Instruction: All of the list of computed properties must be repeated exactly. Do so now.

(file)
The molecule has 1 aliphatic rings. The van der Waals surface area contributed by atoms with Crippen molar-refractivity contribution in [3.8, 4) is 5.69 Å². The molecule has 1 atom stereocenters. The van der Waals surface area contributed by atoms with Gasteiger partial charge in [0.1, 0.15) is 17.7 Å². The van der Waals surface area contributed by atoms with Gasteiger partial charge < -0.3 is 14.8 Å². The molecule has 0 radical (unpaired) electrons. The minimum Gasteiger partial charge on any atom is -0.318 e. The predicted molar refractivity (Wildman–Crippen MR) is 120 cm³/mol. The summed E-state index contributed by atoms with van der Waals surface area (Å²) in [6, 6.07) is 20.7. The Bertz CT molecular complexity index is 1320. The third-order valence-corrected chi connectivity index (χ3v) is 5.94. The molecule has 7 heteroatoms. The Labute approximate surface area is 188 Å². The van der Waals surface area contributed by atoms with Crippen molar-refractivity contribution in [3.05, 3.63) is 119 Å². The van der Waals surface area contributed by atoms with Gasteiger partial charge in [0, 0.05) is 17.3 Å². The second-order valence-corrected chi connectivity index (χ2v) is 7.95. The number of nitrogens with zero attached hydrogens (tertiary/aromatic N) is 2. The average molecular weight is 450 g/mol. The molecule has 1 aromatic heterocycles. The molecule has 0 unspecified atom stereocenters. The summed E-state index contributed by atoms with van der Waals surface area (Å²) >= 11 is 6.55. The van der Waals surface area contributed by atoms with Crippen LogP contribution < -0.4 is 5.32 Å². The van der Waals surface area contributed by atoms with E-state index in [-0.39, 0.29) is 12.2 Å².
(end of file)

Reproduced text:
The molecule has 1 aliphatic rings. The van der Waals surface area contributed by atoms with Crippen molar-refractivity contribution in [3.8, 4) is 5.69 Å². The molecule has 1 atom stereocenters. The van der Waals surface area contributed by atoms with Gasteiger partial charge in [0.1, 0.15) is 17.7 Å². The van der Waals surface area contributed by atoms with Gasteiger partial charge < -0.3 is 14.8 Å². The molecule has 0 radical (unpaired) electrons. The minimum Gasteiger partial charge on any atom is -0.318 e. The predicted molar refractivity (Wildman–Crippen MR) is 120 cm³/mol. The summed E-state index contributed by atoms with van der Waals surface area (Å²) in [6, 6.07) is 20.7. The Bertz CT molecular complexity index is 1320. The third-order valence-corrected chi connectivity index (χ3v) is 5.94. The molecule has 7 heteroatoms. The Labute approximate surface area is 188 Å². The van der Waals surface area contributed by atoms with Crippen molar-refractivity contribution in [3.05, 3.63) is 119 Å². The van der Waals surface area contributed by atoms with Gasteiger partial charge in [0, 0.05) is 17.3 Å². The second-order valence-corrected chi connectivity index (χ2v) is 7.95. The number of nitrogens with zero attached hydrogens (tertiary/aromatic N) is 2. The average molecular weight is 450 g/mol. The molecule has 1 aromatic heterocycles. The molecule has 0 unspecified atom stereocenters. The summed E-state index contributed by atoms with van der Waals surface area (Å²) >= 11 is 6.55. The van der Waals surface area contributed by atoms with Crippen LogP contribution < -0.4 is 5.32 Å². The van der Waals surface area contributed by atoms with E-state index in [-0.39, 0.29) is 12.2 Å².